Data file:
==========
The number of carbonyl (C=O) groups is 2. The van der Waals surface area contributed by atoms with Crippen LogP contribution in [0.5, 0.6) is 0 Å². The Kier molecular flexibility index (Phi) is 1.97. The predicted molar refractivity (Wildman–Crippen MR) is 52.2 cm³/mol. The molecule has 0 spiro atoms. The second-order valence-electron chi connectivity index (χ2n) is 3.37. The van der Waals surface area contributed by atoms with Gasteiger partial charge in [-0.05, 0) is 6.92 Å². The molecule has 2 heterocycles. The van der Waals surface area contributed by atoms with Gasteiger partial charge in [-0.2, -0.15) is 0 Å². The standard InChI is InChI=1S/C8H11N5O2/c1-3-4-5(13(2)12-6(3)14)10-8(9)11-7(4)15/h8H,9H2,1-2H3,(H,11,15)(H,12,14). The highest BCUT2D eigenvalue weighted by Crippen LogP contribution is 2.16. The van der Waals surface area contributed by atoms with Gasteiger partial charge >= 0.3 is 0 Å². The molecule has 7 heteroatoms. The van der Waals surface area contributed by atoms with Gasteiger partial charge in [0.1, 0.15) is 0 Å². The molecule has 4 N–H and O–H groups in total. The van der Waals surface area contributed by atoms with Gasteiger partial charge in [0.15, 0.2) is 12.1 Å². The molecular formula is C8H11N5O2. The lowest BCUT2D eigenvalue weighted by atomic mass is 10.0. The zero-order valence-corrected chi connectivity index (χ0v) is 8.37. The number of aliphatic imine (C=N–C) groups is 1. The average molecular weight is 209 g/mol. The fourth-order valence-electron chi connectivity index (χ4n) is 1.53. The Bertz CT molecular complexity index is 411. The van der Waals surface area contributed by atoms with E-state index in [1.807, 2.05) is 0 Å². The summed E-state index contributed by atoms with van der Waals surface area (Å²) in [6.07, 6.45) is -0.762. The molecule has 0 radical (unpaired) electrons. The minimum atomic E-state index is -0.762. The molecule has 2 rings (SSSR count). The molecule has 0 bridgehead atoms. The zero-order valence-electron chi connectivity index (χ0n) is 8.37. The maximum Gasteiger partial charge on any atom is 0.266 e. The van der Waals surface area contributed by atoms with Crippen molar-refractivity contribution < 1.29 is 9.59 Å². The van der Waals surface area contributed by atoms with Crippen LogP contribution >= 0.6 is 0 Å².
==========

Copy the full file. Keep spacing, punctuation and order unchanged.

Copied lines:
The number of carbonyl (C=O) groups is 2. The van der Waals surface area contributed by atoms with Crippen LogP contribution in [0.5, 0.6) is 0 Å². The Kier molecular flexibility index (Phi) is 1.97. The predicted molar refractivity (Wildman–Crippen MR) is 52.2 cm³/mol. The molecule has 0 spiro atoms. The second-order valence-electron chi connectivity index (χ2n) is 3.37. The van der Waals surface area contributed by atoms with Gasteiger partial charge in [-0.05, 0) is 6.92 Å². The molecule has 2 heterocycles. The van der Waals surface area contributed by atoms with Gasteiger partial charge in [-0.2, -0.15) is 0 Å². The standard InChI is InChI=1S/C8H11N5O2/c1-3-4-5(13(2)12-6(3)14)10-8(9)11-7(4)15/h8H,9H2,1-2H3,(H,11,15)(H,12,14). The highest BCUT2D eigenvalue weighted by Crippen LogP contribution is 2.16. The van der Waals surface area contributed by atoms with Gasteiger partial charge >= 0.3 is 0 Å². The molecule has 7 heteroatoms. The van der Waals surface area contributed by atoms with Gasteiger partial charge in [0.1, 0.15) is 0 Å². The molecule has 4 N–H and O–H groups in total. The van der Waals surface area contributed by atoms with Gasteiger partial charge in [0.15, 0.2) is 12.1 Å². The molecular formula is C8H11N5O2. The lowest BCUT2D eigenvalue weighted by atomic mass is 10.0. The zero-order valence-corrected chi connectivity index (χ0v) is 8.37. The number of aliphatic imine (C=N–C) groups is 1. The average molecular weight is 209 g/mol. The fourth-order valence-electron chi connectivity index (χ4n) is 1.53. The Bertz CT molecular complexity index is 411. The van der Waals surface area contributed by atoms with E-state index in [1.807, 2.05) is 0 Å². The summed E-state index contributed by atoms with van der Waals surface area (Å²) in [6.07, 6.45) is -0.762. The molecule has 0 radical (unpaired) electrons. The minimum atomic E-state index is -0.762. The molecule has 2 rings (SSSR count). The molecule has 0 bridgehead atoms. The zero-order valence-electron chi connectivity index (χ0n) is 8.37. The maximum Gasteiger partial charge on any atom is 0.266 e. The van der Waals surface area contributed by atoms with Crippen molar-refractivity contribution < 1.29 is 9.59 Å². The van der Waals surface area contributed by atoms with Crippen LogP contribution >= 0.6 is 0 Å².